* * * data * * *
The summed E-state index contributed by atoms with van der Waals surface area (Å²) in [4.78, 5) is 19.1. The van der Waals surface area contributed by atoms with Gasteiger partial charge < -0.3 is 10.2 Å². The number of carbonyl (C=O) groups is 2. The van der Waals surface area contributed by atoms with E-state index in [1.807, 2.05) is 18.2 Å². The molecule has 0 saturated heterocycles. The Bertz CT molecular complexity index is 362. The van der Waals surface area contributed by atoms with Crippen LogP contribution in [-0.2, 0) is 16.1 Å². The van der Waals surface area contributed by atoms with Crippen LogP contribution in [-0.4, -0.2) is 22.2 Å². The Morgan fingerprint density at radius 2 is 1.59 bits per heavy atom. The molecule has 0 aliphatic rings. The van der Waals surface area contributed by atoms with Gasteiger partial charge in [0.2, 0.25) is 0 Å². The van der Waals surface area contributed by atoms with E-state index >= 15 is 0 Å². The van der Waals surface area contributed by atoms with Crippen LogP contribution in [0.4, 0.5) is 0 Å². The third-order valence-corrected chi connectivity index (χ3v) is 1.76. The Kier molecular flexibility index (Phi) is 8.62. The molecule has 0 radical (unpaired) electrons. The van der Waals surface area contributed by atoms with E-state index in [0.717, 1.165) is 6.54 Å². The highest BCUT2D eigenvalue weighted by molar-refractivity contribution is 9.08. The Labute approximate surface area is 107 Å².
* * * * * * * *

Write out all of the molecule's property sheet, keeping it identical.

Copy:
The summed E-state index contributed by atoms with van der Waals surface area (Å²) in [4.78, 5) is 19.1. The van der Waals surface area contributed by atoms with Gasteiger partial charge < -0.3 is 10.2 Å². The number of carbonyl (C=O) groups is 2. The van der Waals surface area contributed by atoms with E-state index in [1.807, 2.05) is 18.2 Å². The molecule has 0 saturated heterocycles. The Bertz CT molecular complexity index is 362. The van der Waals surface area contributed by atoms with Crippen LogP contribution in [-0.2, 0) is 16.1 Å². The van der Waals surface area contributed by atoms with Crippen LogP contribution in [-0.4, -0.2) is 22.2 Å². The Morgan fingerprint density at radius 2 is 1.59 bits per heavy atom. The molecule has 0 aliphatic rings. The van der Waals surface area contributed by atoms with Gasteiger partial charge in [0.2, 0.25) is 0 Å². The van der Waals surface area contributed by atoms with E-state index >= 15 is 0 Å². The van der Waals surface area contributed by atoms with Crippen LogP contribution in [0.4, 0.5) is 0 Å². The third-order valence-corrected chi connectivity index (χ3v) is 1.76. The Kier molecular flexibility index (Phi) is 8.62. The molecule has 0 radical (unpaired) electrons. The van der Waals surface area contributed by atoms with E-state index in [0.717, 1.165) is 6.54 Å². The highest BCUT2D eigenvalue weighted by molar-refractivity contribution is 9.08. The Labute approximate surface area is 107 Å².